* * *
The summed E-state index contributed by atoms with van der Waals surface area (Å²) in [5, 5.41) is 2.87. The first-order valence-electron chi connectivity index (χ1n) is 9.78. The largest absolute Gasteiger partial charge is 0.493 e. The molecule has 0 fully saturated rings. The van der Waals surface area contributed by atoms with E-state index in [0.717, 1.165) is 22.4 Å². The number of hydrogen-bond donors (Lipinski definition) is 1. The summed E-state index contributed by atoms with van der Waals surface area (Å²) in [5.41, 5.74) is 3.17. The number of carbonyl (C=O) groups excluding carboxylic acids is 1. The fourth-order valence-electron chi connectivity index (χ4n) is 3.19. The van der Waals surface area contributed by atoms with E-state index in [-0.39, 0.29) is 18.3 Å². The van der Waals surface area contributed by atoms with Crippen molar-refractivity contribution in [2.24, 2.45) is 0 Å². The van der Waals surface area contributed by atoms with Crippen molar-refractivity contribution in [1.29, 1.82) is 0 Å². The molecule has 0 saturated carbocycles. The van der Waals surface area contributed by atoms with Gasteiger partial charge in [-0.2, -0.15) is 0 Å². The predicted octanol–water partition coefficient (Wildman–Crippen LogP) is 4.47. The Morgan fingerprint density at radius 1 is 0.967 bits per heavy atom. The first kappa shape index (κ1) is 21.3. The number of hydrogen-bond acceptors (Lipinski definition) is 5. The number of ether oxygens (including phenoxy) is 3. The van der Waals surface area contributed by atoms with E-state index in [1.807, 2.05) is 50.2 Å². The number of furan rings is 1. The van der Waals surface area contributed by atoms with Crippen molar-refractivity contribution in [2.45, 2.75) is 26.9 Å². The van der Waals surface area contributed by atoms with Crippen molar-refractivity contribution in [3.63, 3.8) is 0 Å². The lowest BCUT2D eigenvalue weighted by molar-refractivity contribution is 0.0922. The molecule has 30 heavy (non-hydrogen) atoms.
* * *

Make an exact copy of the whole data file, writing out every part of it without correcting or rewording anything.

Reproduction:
The summed E-state index contributed by atoms with van der Waals surface area (Å²) in [5, 5.41) is 2.87. The first-order valence-electron chi connectivity index (χ1n) is 9.78. The largest absolute Gasteiger partial charge is 0.493 e. The molecule has 0 fully saturated rings. The van der Waals surface area contributed by atoms with E-state index in [0.717, 1.165) is 22.4 Å². The number of hydrogen-bond donors (Lipinski definition) is 1. The summed E-state index contributed by atoms with van der Waals surface area (Å²) in [5.41, 5.74) is 3.17. The number of carbonyl (C=O) groups excluding carboxylic acids is 1. The fourth-order valence-electron chi connectivity index (χ4n) is 3.19. The van der Waals surface area contributed by atoms with E-state index in [-0.39, 0.29) is 18.3 Å². The van der Waals surface area contributed by atoms with Crippen molar-refractivity contribution in [2.24, 2.45) is 0 Å². The van der Waals surface area contributed by atoms with Crippen molar-refractivity contribution in [1.29, 1.82) is 0 Å². The molecule has 0 saturated carbocycles. The van der Waals surface area contributed by atoms with Gasteiger partial charge in [-0.2, -0.15) is 0 Å². The predicted octanol–water partition coefficient (Wildman–Crippen LogP) is 4.47. The Morgan fingerprint density at radius 1 is 0.967 bits per heavy atom. The first kappa shape index (κ1) is 21.3. The number of hydrogen-bond acceptors (Lipinski definition) is 5. The number of ether oxygens (including phenoxy) is 3. The van der Waals surface area contributed by atoms with E-state index in [1.807, 2.05) is 50.2 Å². The number of furan rings is 1. The van der Waals surface area contributed by atoms with Crippen molar-refractivity contribution in [2.45, 2.75) is 26.9 Å². The van der Waals surface area contributed by atoms with Crippen molar-refractivity contribution in [3.63, 3.8) is 0 Å². The lowest BCUT2D eigenvalue weighted by molar-refractivity contribution is 0.0922. The molecule has 30 heavy (non-hydrogen) atoms.